Reference is now made to FIG. 4. Since the two sensors 12 shown in FIG. 1 are substantially the same, only one will be shown from hereon to avoid unnecessary duplication. It is to be understood that two or more sensors may be employed. The sensor 12 includes a laser diode collimator assembly (LDCA) 20, a first linear polarizer 36, a polarizing beamsplitter 22, a plano-convex lens 24, a flat mirror 26, a quarter-wave plate 27, a spherical mirror with center hole 28, a baffle 29, a spatial filter in the form of an opaque slit, a second linear polarizer 38, a photomultiplier tube assemblies 30A, 30B, and 30C, and a quadrant photo-diode 34.
The sensor assembly 12 operates as follows. The collimated output beam 21 of the laser diode collimator assembly (LDCA) 20 propagates along an optical path which includes: first linear polarizer 36, polarizing beamsplitter 22, piano-convex lens 24, flat mirror 26, quarter-wave plate 27, spherical mirror 28 and baffle 29. The collimated output beam 21 is brought to a focus on the surface of the magnetic disk substrate 16 to form an illumination spot 40. Typically, the disk illumination spot 40 is about 22 um in diameter, has a numerical aperture of 0.03, is circularly polarized, has a wavelength of 670 nm and is normally incident upon the surface of the disk 16. The small numerical aperture precludes the need for a focus servo subsystem to accommodate any disk axial run-out, while the laser diode collimator assembly includes an output power servo circuit to stabilize the assembly's output.
As the surface of the magnetic disk substrate 16 moves through the focused illumination spot 40, two kinds of reflected light are produced from the surface 16, as described above. The first kind of light is a specular reflected beam which is circularly polarized and propagates along an optical path which includes: baffle 29, spherical mirror 28, quarter-wave plate 27, flat mirror 26, plano-convex lens 24 and polarizing beamsplitter 22 to the quadrant photo-diode (QPD) 34. Quadrant photo-diode (QPD) 34 comprises four independent photo-diodes which will be described in more detail below. Slope or tilt in the disk surface, due to surface defects or axial run-out, effects the position on the quadrant photo-diode 34 whereupon the specular reflected beam is incident. By properly processing the signals produced by the four photo-diode sections comprising the quadrant photo-diode 34, the position of the specular reflected beam upon the quadrant photo-diode 34 can be determined. Using this positional information, the slope of the surface of magnetic disk substrate 16 at the location from which the specular reflected beam originated can be measured over a range of ±0.01 to 0.86 degrees. The techniques employed by the present invention to process the output of the quadrant photo-diode 34 will be described in greater detail below. Bumps, pits and scratches can be detected and bumps can be distinguished from pits by measuring the polarity of the processed signals. The relative specular reflectance of the disk surface is also measured, to permit surface stain inspection, by measuring the sum of the signals produced by the four photo-diodes. Finally, the use of normal incidence illumination eliminates sensing ambiguity between disk surface slope and height.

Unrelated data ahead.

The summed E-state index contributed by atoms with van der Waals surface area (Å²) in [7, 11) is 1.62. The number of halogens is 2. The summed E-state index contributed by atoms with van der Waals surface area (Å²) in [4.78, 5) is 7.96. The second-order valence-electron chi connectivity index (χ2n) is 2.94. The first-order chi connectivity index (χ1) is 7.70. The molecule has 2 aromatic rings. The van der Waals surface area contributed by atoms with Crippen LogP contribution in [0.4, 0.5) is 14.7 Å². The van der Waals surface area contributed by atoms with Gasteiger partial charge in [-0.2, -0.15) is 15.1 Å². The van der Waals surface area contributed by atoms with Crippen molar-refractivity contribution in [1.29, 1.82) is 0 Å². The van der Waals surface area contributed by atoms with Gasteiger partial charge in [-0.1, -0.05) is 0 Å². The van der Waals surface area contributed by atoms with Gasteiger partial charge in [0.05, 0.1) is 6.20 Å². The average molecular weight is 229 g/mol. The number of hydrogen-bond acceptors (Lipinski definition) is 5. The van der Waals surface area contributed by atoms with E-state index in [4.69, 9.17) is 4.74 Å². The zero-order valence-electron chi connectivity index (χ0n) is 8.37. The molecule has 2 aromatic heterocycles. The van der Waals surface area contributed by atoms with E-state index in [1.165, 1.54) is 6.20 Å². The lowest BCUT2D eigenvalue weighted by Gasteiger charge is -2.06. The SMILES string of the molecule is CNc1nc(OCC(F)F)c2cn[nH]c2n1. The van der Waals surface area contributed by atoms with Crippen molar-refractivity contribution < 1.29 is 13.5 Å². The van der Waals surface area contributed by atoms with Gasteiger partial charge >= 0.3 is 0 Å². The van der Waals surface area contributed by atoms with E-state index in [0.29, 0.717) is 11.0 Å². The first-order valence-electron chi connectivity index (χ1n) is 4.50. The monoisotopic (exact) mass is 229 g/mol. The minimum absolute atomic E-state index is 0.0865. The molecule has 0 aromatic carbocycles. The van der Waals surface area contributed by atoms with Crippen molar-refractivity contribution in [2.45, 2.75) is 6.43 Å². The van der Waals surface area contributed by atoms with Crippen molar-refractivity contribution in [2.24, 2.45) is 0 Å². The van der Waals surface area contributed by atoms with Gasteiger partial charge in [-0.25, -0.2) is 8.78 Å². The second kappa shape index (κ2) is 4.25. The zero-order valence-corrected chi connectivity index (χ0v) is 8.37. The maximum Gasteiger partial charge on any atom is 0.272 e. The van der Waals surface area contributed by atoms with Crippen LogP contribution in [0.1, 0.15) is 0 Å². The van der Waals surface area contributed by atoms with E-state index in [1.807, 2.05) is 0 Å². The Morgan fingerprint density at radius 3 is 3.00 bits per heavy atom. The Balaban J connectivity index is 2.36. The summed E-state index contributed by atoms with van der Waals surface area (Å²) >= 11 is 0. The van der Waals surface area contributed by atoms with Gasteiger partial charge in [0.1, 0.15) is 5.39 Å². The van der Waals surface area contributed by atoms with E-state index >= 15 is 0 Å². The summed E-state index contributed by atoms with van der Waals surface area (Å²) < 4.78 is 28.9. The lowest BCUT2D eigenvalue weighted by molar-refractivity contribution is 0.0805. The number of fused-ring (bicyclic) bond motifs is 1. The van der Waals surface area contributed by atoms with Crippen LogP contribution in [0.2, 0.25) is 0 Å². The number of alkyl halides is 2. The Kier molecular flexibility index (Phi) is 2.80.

The second kind of reflected light which is produced by the disk surface is a diffuse, highly divergent, diffracted or scattered beam which is elliptical polarized and is collected by the spherical mirror 28. The spherical mirror 28 reflects this light onto the photomultiplier tube (PMT). Extremely small surface defects and surface contaminants on the disk 16 such as particles produce this scattered light. In the described embodiment, the spherical mirror can collect light over a numerical aperture of 0.06-0.40 in the plane of the diagram and 0.06-0.47 in the plane normal to the diagram which, in combination with an illumination spot diameter of about 20 um, permits the detection of defects and particles of sub-micron sized geometries. The photomultiplier tube output signals will therefore consist of pulses, as these defects or particles pass through the focused illumination spot, whose amplitudes are proportional to the size of the defects.
FIG. 5 illustrates a signal processing technique that may be employed in accordance with the present invention for processing the output signals of the quadrant photo-diode 34. The quadrant photo-diode 34 has four photo-diodes 90, 92, 94 and 96, each of which produces an output voltage indicative of the intensity of the light incident on its individual surface. When quadrants 1 and 3 are aligned to be parallel with the disk's redial or tracking axis, the signal voltage (2-4)/(1+2+3+4) will be proportional to the slope of the disk surface along the azimuth or scanning axis. In this equation, the numerals 1, 2, 3, and 4 represent the signal received at the corresponding quadrant of the quadrant photo-diode. The polarity of these signals indicates whether the voltage slope is ascending or descending, thereby permitting distinction between bumps and pits. Normalization by division of the signal by the summed˜(1+2+3+4) eliminates errors caused by changes in the laser diode collimator assembly 20 output power and by changes in the disk surface 16 specular reflectance. As is shown in FIG. 5, the four quadrants receive light at different times, according to the direction in which the reflected beam of light is moving. Quadrants 1 and 3 receive light along the tracking axis, while quadrants 2 and 4 receive light along the scanning axis.